Ser also applies when describing the origin of someone or something, as well as relationships, whether it is romantic, friendly or family.
Estar is the verb to use to indicate temporary locations and states. Estar is used for describing emotion, condition, action, location and positions.
The position could be a person's posture or physical position or where something is located. You could use estar to indicate the permanent location of a room, for example, or the conceptual or temporary location of something.
The exception is for parties or events. In this occasion, ser is used instead of estar.
The verb estar is also used for ongoing actions, which are followed by a present participle or a past participle.
Note: For the Spanish people, death is an ongoing action, thus, when talking about being dead, estar is used.
Mental and physical conditions that could change in a few hours or days are described using estar. The same is true with emotions that can change quickly.
7. Nouns in Spanish have genders
It's fascinating as well as confusing, particularly for an English speaker to learn about the many differences between Spanish and English. It is not enough that the nouns have genders. The more confusing part is that some nouns that you know are feminine, are considered masculine in Spanish.
Going by the general rule, nouns that end in o, accented vowels, e, -ma and those that end with a consonant except d and z are masculine. It should be noted that some nouns ending in the letters stated above are feminine.
Examples of masculine nouns:
Exceptions (these are feminine nouns):
On the other hand, most nouns ending in /a/ take on the feminine form, such as:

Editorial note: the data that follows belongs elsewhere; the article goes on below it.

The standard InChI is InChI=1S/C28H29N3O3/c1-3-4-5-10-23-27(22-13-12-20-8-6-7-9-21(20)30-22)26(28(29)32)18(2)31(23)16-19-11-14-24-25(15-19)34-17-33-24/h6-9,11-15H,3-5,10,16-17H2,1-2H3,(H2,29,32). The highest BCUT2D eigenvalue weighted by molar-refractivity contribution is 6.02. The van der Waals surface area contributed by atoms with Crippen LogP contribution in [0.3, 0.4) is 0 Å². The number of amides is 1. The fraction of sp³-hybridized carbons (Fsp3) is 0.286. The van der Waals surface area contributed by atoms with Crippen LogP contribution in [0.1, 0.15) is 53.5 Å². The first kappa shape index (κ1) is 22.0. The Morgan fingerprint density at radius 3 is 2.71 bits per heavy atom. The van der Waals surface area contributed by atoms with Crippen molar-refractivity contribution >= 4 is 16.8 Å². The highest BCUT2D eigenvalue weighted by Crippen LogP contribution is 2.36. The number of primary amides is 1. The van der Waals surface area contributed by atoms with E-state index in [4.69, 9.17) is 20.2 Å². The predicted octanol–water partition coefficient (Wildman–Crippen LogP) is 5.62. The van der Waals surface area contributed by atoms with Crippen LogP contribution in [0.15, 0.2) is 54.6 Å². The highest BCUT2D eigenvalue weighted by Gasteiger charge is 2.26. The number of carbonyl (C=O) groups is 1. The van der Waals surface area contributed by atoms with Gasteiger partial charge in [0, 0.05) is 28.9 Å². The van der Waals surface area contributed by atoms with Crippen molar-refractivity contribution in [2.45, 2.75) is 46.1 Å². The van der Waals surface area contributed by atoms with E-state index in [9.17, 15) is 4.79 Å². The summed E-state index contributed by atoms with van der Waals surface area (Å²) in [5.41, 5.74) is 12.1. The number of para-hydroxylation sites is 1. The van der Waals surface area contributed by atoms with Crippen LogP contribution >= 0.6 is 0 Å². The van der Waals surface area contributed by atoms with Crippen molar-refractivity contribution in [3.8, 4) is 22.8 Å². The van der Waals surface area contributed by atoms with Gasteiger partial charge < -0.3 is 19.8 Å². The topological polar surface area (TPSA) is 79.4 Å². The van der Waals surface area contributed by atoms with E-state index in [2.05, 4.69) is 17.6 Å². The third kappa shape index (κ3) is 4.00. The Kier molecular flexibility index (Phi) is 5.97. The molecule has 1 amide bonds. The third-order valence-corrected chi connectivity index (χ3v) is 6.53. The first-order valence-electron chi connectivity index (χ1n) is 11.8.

Likewise, other nouns that end in consonants d and z, like the following are also feminine.
These words are some of the exceptions, as they are considered masculine:
Masculine nouns are preceded by the article el (singular) and los (plural). Feminine nouns are preceded by la (singular) and las (plural).
Notes on adjectives and gender
The article and the adjective you use should match the noun it describes in gender and number. For example, apple is feminine, therefore you should say, "La manzana es roja" or ''The apple is red." But banana is masculine, thus, it should be "El plátano es amarillo" or "The banana is yellow."
Here's another example:
- The red flower – la flor roja
- The red flowers – las flores rojas
In A, everything is singular – the article, the noun and the adjective. Everything changes in B when the flower takes on the plural form.
- The red cat – El gato rojo (singular, masculine)
- The red cats – Los gatos rojos (plural, masculine)
8. Spanish has simpler negation
English has different prefixes you can use for negation and the rule says that you should not use two negatives. It should be a mix of a positive and a negative. In Spanish, grammar rules say that it is better to use double negatives. For example, when you say, "I do not want anything" in English, its Spanish equivalent is "No quiero nada." The direct translation of the sentence is "I do not want nothing" that shows how ''no'' and ''nada'' work together, making it easier to construct negative sentences in Spanish.
9. The subject is sometimes omitted in Spanish
It can be difficult to memorize the different conjugations of Spanish verbs. However, when you understand how each conjugated form is applied, it is possible for you to omit the subject when you're speaking.
10. The verb tener can be used to express one's feeling
Tener means ''to have." Often it is used to express a person's age, something that is attributed to you or what you are feeling right now. So, when you hear a Spanish speaker say, "Tengo 20 años (I have 20 years), the person is saying that he or she is 20 years old. If you are hungry, you say, "tengo hambre" or ''tengo miedo'' if you are scared.
The differences between Spanish and English are many and these are just some of the most prominent that you would encounter if you are learning Spanish.